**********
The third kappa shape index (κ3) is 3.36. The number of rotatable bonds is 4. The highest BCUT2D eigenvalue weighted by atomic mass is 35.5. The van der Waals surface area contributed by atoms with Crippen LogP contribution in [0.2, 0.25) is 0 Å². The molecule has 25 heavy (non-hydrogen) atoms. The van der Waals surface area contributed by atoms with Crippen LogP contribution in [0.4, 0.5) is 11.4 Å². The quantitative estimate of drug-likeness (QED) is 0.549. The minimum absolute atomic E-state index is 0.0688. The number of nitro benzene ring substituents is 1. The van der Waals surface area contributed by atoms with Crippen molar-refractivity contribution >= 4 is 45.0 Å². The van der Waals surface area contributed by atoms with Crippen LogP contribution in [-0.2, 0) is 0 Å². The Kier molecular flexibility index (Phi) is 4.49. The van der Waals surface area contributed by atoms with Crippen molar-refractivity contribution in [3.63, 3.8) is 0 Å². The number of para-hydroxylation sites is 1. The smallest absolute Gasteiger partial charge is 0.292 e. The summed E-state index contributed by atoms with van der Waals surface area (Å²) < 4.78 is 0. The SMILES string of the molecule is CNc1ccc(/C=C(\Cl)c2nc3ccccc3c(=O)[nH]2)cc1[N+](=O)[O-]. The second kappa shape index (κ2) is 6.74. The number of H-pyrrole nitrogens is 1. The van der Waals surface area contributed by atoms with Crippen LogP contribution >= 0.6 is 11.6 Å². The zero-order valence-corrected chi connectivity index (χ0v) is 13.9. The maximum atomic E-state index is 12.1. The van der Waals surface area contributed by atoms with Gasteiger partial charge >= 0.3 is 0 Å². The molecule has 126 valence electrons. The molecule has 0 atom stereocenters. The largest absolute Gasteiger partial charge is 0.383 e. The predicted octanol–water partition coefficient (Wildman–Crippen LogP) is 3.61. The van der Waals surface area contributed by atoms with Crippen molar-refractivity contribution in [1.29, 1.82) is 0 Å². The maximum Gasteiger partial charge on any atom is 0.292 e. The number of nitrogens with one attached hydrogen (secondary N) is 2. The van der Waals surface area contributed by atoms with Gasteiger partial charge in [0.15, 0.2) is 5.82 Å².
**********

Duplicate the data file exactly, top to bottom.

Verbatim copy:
The third kappa shape index (κ3) is 3.36. The number of rotatable bonds is 4. The highest BCUT2D eigenvalue weighted by atomic mass is 35.5. The van der Waals surface area contributed by atoms with Crippen LogP contribution in [0.2, 0.25) is 0 Å². The molecule has 25 heavy (non-hydrogen) atoms. The van der Waals surface area contributed by atoms with Crippen LogP contribution in [0.4, 0.5) is 11.4 Å². The quantitative estimate of drug-likeness (QED) is 0.549. The minimum absolute atomic E-state index is 0.0688. The number of nitro benzene ring substituents is 1. The van der Waals surface area contributed by atoms with Crippen molar-refractivity contribution >= 4 is 45.0 Å². The van der Waals surface area contributed by atoms with Crippen LogP contribution in [-0.2, 0) is 0 Å². The Kier molecular flexibility index (Phi) is 4.49. The van der Waals surface area contributed by atoms with Crippen molar-refractivity contribution in [3.63, 3.8) is 0 Å². The number of para-hydroxylation sites is 1. The smallest absolute Gasteiger partial charge is 0.292 e. The summed E-state index contributed by atoms with van der Waals surface area (Å²) < 4.78 is 0. The SMILES string of the molecule is CNc1ccc(/C=C(\Cl)c2nc3ccccc3c(=O)[nH]2)cc1[N+](=O)[O-]. The second kappa shape index (κ2) is 6.74. The number of H-pyrrole nitrogens is 1. The van der Waals surface area contributed by atoms with Crippen LogP contribution >= 0.6 is 11.6 Å². The zero-order valence-corrected chi connectivity index (χ0v) is 13.9. The maximum atomic E-state index is 12.1. The van der Waals surface area contributed by atoms with Gasteiger partial charge >= 0.3 is 0 Å². The molecule has 126 valence electrons. The molecule has 0 atom stereocenters. The largest absolute Gasteiger partial charge is 0.383 e. The predicted octanol–water partition coefficient (Wildman–Crippen LogP) is 3.61. The van der Waals surface area contributed by atoms with Crippen molar-refractivity contribution in [1.29, 1.82) is 0 Å². The maximum Gasteiger partial charge on any atom is 0.292 e. The number of nitrogens with one attached hydrogen (secondary N) is 2. The van der Waals surface area contributed by atoms with Gasteiger partial charge in [0.15, 0.2) is 5.82 Å².